Friday, May 3, 2013

Martha, Martha

"Now it happened as they went that He entered a certain village; and a certain woman named Martha welcomed Him into her house. And she had a sister called Mary, who also sat at Jesus’ feet and heard His word. But Martha was distracted with much serving, and she approached Him and said, 'Lord, do You not care that my sister has left me to serve alone? Therefore tell her to help me.'

And Jesus answered and said to her, 'Martha, Martha, you are worried and troubled about many things. But one thing is needed, and Mary has chosen that good part, which will not be taken away from her.'” Luke 10:38-42 (NKJV)

The above passage from the Gospel of Luke is well-known as a reminder to keep one's focus on Jesus and to not let oneself become overburdened with lesser things. Well, at least it's been taught as such.

My wife and I belong to a small group in our church for married folk. As a lot of these groups go, there is usually a book that is used as a tool to guide the group along a topic or special concern for the group. In the book we are using, the passage from Luke was used. The questions asked were, "What kinds of avoidable pressures was Jesus trying to get Martha to release? How did He help her get a more accurate perspective?" My answers? "The business of trying to be the hostess with the mostess (intentional misspelling). He pointed to the one she was complaining about and told Martha that Mary was actually right. And I'm sure Martha 'appreciated' THAT!"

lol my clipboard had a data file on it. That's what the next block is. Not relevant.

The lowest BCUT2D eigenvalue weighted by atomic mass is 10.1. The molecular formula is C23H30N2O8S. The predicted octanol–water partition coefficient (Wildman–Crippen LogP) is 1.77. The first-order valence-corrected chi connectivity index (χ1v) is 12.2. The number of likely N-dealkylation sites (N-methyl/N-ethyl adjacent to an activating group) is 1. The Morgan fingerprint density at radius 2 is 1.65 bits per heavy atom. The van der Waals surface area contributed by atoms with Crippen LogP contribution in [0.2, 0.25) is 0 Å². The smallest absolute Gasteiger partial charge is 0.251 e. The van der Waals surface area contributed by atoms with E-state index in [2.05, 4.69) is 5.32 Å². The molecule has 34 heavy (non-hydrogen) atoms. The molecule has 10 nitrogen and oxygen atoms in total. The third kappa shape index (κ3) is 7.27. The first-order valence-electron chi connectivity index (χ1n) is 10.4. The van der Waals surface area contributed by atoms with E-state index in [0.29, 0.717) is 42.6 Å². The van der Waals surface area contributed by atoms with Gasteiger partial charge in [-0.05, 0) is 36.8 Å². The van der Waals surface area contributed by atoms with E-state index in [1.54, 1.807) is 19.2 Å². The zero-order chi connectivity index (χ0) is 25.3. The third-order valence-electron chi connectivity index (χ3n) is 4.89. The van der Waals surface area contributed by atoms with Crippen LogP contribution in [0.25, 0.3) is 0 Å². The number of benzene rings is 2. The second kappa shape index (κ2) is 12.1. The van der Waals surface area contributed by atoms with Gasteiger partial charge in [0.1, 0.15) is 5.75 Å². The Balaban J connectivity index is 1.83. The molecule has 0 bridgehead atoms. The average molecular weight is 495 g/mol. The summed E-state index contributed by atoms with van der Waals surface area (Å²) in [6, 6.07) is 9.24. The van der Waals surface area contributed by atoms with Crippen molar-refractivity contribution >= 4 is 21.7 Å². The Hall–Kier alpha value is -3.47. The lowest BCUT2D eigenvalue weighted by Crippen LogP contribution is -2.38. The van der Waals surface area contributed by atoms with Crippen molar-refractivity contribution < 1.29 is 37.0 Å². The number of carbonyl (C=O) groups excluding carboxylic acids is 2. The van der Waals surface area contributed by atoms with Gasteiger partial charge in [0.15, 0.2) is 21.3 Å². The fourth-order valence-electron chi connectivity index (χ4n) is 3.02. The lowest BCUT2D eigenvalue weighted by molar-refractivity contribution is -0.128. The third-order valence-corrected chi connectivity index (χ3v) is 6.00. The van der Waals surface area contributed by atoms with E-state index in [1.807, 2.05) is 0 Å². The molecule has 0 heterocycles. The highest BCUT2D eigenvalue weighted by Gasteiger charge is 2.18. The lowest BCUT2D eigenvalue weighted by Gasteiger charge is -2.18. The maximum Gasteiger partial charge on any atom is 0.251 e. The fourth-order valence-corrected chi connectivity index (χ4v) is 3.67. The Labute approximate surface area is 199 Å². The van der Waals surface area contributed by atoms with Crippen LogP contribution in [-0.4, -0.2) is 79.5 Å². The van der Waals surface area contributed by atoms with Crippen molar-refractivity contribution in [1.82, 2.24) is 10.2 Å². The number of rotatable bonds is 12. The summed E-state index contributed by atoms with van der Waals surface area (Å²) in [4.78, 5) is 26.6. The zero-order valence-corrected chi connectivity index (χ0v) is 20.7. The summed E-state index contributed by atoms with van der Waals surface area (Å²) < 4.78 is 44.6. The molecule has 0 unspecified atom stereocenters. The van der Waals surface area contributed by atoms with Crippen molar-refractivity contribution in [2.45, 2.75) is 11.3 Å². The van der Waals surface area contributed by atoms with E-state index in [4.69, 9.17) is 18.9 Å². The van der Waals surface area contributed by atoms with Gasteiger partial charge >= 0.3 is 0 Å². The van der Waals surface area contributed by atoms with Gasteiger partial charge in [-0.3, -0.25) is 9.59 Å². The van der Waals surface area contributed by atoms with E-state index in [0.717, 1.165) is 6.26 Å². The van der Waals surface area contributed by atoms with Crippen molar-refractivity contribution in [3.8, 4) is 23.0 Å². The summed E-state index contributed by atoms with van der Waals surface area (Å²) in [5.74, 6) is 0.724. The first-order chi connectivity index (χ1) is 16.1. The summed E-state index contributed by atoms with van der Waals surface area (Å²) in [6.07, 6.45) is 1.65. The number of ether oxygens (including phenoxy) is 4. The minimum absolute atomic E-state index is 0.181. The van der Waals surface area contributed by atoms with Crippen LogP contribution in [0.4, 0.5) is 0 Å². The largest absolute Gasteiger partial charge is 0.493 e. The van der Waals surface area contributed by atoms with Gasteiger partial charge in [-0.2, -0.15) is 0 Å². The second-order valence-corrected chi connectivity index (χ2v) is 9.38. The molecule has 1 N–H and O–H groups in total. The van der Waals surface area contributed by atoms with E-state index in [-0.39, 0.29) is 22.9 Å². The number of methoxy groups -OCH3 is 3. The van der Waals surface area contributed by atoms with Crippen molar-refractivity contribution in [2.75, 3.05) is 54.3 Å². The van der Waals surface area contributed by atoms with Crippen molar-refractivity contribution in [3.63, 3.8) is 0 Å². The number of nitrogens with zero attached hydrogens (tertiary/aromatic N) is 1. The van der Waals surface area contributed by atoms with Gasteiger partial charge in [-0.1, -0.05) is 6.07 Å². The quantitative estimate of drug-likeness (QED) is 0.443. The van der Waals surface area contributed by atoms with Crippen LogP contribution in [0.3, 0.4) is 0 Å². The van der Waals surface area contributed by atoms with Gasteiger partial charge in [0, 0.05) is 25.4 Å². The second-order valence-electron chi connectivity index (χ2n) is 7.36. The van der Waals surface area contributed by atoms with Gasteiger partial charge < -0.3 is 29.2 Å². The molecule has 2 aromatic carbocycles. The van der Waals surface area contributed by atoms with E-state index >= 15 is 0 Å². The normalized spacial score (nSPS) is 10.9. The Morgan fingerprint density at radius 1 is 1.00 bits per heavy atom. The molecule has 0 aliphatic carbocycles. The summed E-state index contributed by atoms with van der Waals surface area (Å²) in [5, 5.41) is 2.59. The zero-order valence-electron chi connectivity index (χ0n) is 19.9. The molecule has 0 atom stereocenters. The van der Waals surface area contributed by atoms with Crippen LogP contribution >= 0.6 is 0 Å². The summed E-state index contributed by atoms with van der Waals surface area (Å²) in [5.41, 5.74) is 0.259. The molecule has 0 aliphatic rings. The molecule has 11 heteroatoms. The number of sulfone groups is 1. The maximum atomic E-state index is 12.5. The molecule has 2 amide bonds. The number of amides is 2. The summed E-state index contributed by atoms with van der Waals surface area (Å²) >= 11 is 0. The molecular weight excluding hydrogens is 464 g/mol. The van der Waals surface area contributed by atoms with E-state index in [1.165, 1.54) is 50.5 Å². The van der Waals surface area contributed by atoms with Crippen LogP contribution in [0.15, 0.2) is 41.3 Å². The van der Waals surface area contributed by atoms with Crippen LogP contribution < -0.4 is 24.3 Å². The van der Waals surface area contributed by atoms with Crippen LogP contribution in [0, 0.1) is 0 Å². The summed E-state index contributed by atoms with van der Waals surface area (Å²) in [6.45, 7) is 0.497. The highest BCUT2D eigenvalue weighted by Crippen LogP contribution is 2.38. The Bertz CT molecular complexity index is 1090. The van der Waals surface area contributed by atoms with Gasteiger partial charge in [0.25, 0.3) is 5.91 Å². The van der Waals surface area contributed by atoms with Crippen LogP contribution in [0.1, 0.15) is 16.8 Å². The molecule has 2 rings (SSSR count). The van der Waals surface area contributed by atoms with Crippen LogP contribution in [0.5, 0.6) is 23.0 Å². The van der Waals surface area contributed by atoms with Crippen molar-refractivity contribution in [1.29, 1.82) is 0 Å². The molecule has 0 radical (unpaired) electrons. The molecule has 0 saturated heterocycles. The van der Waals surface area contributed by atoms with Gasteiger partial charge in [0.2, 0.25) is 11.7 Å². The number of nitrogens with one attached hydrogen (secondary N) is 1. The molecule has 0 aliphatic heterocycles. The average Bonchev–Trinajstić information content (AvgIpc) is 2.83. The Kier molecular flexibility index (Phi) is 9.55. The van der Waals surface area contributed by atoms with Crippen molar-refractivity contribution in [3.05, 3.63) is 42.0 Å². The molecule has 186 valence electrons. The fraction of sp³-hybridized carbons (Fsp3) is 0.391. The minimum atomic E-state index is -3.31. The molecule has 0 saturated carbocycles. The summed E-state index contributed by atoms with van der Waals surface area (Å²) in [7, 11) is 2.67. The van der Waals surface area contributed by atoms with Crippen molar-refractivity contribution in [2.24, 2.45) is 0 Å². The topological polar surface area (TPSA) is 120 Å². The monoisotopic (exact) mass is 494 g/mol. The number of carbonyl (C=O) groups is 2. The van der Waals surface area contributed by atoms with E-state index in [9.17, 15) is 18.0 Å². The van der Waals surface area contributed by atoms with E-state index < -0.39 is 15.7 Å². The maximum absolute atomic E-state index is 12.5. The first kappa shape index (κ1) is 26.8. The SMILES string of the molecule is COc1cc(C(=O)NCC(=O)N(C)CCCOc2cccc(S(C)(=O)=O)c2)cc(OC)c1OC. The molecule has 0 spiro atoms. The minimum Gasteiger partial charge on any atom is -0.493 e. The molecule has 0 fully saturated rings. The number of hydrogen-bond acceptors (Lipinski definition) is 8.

Apparently, I'm not as spiritually intuitive as others, and failed to see the wisdom that so many previous teachers had come up with concerning it. One of the people in the group was honest enough to admit that he wasn't really sure either what the passage meant, so he took some time to do some research and stated what some commentators of the passage had said. Things like, in that time, a meal was multi-coursed and it was socially expected to produce such a meal when entertaining. That was why Martha was so busy - it was expected! Now, I'm sure such commentators are learned individuals with many initials following their names, but I think they are full of hooey!